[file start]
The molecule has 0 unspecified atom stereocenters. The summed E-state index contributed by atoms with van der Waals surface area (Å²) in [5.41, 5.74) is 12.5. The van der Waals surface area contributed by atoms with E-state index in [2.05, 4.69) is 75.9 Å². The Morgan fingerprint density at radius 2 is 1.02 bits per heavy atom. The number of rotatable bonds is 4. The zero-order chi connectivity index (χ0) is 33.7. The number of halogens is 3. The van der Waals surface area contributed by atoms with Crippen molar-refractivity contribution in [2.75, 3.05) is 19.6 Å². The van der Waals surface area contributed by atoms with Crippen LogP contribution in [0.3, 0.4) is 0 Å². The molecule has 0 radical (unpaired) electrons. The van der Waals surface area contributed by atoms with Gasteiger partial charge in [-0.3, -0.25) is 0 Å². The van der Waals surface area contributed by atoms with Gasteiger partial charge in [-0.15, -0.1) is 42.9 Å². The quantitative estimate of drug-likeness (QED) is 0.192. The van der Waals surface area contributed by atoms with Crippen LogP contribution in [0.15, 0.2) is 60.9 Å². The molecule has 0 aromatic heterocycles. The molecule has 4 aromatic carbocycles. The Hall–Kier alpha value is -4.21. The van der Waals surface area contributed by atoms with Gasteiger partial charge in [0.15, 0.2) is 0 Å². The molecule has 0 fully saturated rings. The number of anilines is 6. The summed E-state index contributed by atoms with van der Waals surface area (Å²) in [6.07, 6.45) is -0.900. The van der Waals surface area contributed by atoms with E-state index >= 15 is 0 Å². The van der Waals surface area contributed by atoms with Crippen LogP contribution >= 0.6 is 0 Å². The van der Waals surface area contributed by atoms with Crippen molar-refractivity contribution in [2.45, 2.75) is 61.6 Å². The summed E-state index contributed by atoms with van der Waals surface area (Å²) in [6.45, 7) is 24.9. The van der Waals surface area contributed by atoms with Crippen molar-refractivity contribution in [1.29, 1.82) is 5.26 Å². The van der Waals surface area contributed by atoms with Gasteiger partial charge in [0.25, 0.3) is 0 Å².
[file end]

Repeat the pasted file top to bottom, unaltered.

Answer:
The molecule has 0 unspecified atom stereocenters. The summed E-state index contributed by atoms with van der Waals surface area (Å²) in [5.41, 5.74) is 12.5. The van der Waals surface area contributed by atoms with E-state index in [2.05, 4.69) is 75.9 Å². The Morgan fingerprint density at radius 2 is 1.02 bits per heavy atom. The number of rotatable bonds is 4. The zero-order chi connectivity index (χ0) is 33.7. The number of halogens is 3. The van der Waals surface area contributed by atoms with Crippen molar-refractivity contribution in [2.75, 3.05) is 19.6 Å². The van der Waals surface area contributed by atoms with Crippen LogP contribution in [0.3, 0.4) is 0 Å². The molecule has 0 radical (unpaired) electrons. The van der Waals surface area contributed by atoms with Gasteiger partial charge in [-0.3, -0.25) is 0 Å². The van der Waals surface area contributed by atoms with Gasteiger partial charge in [-0.15, -0.1) is 42.9 Å². The quantitative estimate of drug-likeness (QED) is 0.192. The van der Waals surface area contributed by atoms with Crippen LogP contribution in [0.15, 0.2) is 60.9 Å². The molecule has 0 aromatic heterocycles. The molecule has 4 aromatic carbocycles. The Hall–Kier alpha value is -4.21. The van der Waals surface area contributed by atoms with Gasteiger partial charge in [0.15, 0.2) is 0 Å². The molecule has 0 fully saturated rings. The number of anilines is 6. The summed E-state index contributed by atoms with van der Waals surface area (Å²) in [6.07, 6.45) is -0.900. The van der Waals surface area contributed by atoms with E-state index >= 15 is 0 Å². The van der Waals surface area contributed by atoms with Crippen LogP contribution >= 0.6 is 0 Å². The van der Waals surface area contributed by atoms with Crippen molar-refractivity contribution in [2.45, 2.75) is 61.6 Å². The summed E-state index contributed by atoms with van der Waals surface area (Å²) in [6.45, 7) is 24.9. The van der Waals surface area contributed by atoms with Crippen molar-refractivity contribution in [1.29, 1.82) is 5.26 Å². The van der Waals surface area contributed by atoms with Gasteiger partial charge in [0.25, 0.3) is 0 Å².